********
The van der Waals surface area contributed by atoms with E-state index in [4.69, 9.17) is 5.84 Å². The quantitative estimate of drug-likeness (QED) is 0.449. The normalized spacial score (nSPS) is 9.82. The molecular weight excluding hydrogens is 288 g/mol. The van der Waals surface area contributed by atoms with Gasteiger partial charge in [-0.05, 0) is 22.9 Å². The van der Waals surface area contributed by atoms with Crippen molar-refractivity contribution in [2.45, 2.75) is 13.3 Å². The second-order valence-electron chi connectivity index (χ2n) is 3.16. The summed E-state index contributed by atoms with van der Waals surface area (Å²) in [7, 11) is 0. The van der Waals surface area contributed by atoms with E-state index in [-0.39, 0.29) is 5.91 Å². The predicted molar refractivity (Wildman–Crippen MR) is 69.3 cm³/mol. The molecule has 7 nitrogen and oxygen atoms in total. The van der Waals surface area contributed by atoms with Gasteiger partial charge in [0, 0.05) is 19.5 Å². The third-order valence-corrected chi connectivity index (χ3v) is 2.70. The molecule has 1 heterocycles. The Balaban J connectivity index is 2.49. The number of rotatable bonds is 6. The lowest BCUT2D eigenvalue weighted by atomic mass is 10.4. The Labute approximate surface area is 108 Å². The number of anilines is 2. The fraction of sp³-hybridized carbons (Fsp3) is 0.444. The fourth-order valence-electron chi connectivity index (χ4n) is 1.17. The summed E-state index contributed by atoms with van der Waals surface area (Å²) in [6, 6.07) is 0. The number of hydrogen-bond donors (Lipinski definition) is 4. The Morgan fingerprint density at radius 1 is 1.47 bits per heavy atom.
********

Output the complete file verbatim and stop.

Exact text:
The van der Waals surface area contributed by atoms with E-state index in [4.69, 9.17) is 5.84 Å². The quantitative estimate of drug-likeness (QED) is 0.449. The normalized spacial score (nSPS) is 9.82. The molecular weight excluding hydrogens is 288 g/mol. The van der Waals surface area contributed by atoms with Gasteiger partial charge in [-0.05, 0) is 22.9 Å². The van der Waals surface area contributed by atoms with Crippen molar-refractivity contribution in [2.45, 2.75) is 13.3 Å². The second-order valence-electron chi connectivity index (χ2n) is 3.16. The summed E-state index contributed by atoms with van der Waals surface area (Å²) in [7, 11) is 0. The van der Waals surface area contributed by atoms with E-state index in [-0.39, 0.29) is 5.91 Å². The predicted molar refractivity (Wildman–Crippen MR) is 69.3 cm³/mol. The molecule has 7 nitrogen and oxygen atoms in total. The van der Waals surface area contributed by atoms with Gasteiger partial charge in [0, 0.05) is 19.5 Å². The third-order valence-corrected chi connectivity index (χ3v) is 2.70. The molecule has 1 heterocycles. The Balaban J connectivity index is 2.49. The number of rotatable bonds is 6. The lowest BCUT2D eigenvalue weighted by atomic mass is 10.4. The Labute approximate surface area is 108 Å². The number of anilines is 2. The fraction of sp³-hybridized carbons (Fsp3) is 0.444. The fourth-order valence-electron chi connectivity index (χ4n) is 1.17. The summed E-state index contributed by atoms with van der Waals surface area (Å²) in [6, 6.07) is 0. The number of hydrogen-bond donors (Lipinski definition) is 4. The Morgan fingerprint density at radius 1 is 1.47 bits per heavy atom.